Alaska Senators Introduce Bill to Advance Research in Fetal Alcohol Spectrum Disorders

WASHINGTON, DC—Today U.S. Senators Lisa Murkowski (R-AK), Mark Begich (D-AK), Tim Johnson (D-SD) and Daniel Inouye (D-HI) introduced The Advancing FASD Research, Prevention, and Services Act to improve research, prevention, and services for Fetal Alcohol Spectrum Disorders (FASD).  FASD is an umbrella term that describes a range of physical and mental birth defects that can occur in a fetus when a pregnant woman drinks alcohol.  Alcohol exposure during pregnancy is a leading cause of non-hereditary cognitive disability. 

“Alaska is doing well in the fight against FASD, but this is clearly an instance where just being ‘good’ isn’t good enough,” said Sen. Murkowski, lead Republican co-sponsor of the bill.  “I’m proud to co-sponsor this important, comprehensive bill, because education is a key component, but not the only component.  Whether in small town or urban America, this bill also provides a support system for state and community outreach that deals with alcoholism head-on.”

“Alaska’s fetal alcohol syndrome rate fell 32 percent between 1996-2002 in no small part from efforts like this bill,” said Sen. Begich.  “The Advancing FASD Research, Prevention, and Services Act would continue to authorize funds through 2017 for the needed research, surveillance  and education to prevent this spectrum of disorders and help children and adults afflicted with the disease live a full and healthy life. I am pleased to stand with my colleagues today to introduce this important measure to help keep families in Alaska and across the country aware of the risks of FAS.”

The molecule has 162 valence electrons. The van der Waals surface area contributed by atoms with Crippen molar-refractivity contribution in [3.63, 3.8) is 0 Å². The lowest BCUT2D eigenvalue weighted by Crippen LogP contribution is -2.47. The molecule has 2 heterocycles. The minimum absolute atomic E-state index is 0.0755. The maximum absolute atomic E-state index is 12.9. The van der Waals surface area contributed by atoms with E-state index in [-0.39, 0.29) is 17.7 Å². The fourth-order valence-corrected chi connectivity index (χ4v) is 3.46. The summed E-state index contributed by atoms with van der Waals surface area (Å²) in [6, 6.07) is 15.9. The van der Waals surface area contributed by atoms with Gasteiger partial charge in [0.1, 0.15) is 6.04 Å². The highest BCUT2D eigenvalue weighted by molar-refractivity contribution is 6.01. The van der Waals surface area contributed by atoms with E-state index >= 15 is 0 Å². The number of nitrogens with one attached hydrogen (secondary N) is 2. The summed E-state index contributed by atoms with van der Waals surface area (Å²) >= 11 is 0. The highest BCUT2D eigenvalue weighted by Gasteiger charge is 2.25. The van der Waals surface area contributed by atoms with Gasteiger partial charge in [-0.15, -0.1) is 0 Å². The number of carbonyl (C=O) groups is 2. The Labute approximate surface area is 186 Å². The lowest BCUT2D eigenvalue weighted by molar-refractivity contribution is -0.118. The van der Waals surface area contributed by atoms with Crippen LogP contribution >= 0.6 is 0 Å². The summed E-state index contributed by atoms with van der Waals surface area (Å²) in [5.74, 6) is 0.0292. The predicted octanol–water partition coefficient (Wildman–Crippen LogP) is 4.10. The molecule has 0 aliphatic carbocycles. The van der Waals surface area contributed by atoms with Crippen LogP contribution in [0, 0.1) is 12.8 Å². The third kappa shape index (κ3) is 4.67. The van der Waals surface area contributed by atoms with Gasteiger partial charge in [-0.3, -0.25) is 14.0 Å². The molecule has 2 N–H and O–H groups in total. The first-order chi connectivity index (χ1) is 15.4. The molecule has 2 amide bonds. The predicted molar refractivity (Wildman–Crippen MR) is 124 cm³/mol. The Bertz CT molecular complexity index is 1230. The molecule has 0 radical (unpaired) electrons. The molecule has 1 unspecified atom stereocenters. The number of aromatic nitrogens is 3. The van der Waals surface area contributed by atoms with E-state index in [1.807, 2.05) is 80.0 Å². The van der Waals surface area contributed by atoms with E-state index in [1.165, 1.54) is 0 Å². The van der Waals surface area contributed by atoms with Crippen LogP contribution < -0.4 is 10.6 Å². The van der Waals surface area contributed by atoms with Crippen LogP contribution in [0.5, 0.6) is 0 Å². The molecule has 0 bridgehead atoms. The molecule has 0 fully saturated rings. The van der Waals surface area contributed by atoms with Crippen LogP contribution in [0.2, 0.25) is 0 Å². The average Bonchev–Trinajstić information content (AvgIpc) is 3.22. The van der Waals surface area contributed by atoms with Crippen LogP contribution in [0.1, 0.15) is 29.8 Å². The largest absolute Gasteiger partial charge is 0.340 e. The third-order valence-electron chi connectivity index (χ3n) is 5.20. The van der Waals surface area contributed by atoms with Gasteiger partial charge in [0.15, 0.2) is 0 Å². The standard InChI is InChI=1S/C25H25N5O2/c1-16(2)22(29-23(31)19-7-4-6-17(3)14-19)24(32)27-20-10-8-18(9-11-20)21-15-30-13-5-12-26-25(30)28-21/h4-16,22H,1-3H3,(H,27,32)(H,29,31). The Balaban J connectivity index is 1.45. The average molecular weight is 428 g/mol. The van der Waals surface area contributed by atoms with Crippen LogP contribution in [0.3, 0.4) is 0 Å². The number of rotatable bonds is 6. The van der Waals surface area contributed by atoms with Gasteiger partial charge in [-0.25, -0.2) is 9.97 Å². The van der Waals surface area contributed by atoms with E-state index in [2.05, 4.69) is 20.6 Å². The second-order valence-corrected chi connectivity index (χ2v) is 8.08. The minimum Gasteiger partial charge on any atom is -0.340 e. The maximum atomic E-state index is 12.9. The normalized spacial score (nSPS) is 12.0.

“This disease is entirely preventable, and yet it is estimated that nearly 8,000 South Dakotans are living with FASD,” said Sen. Johnson. “While there is no known cure, the bill we introduced today seeks a balance between directing and coordinating federal resources to prevention activities and to services for individuals living with FASD and their families.”

The legislation would:

  • Require the National Institutes of Health to develop a research agenda for the diagnosis, prevention and intervention of FASD
  • Authorizes federal grants for pilot projects to determine and implement the best practices for educating children with FASD within the school system
  • Directs NIH to conduct support activities to integrate case definitions into clinical practice, thereby improving surveillance activities, and to provide health care workers and others with resources to reduce alcohol-exposed pregnancies
  • Authorizes development and broadcast of national public service announcements to raise public awareness of the risks associated with alcohol consumption during pregnancy

Funding would also be authorized to improve interventions and services for individuals with FASD who are incarcerated or otherwise involved in the justice system.

Federal grants would also be authorized for states, tribes, tribal organizations and other non-profit organizations to develop support services such as vocational training, housing assistance, and medication monitoring services for adults with the disease. 

People affected with these disorders face numerous medical, physical, educational, and financial challenges.  Difficulties can include severe learning disabilities, physical abnormalities, costly medical bills, and behavioral impairments. Diagnoses under the FASD umbrella include Fetal Alcohol Syndrome, Alcohol-Related Birth Defects and Alcohol-Related Neurodevelopmental Disorder.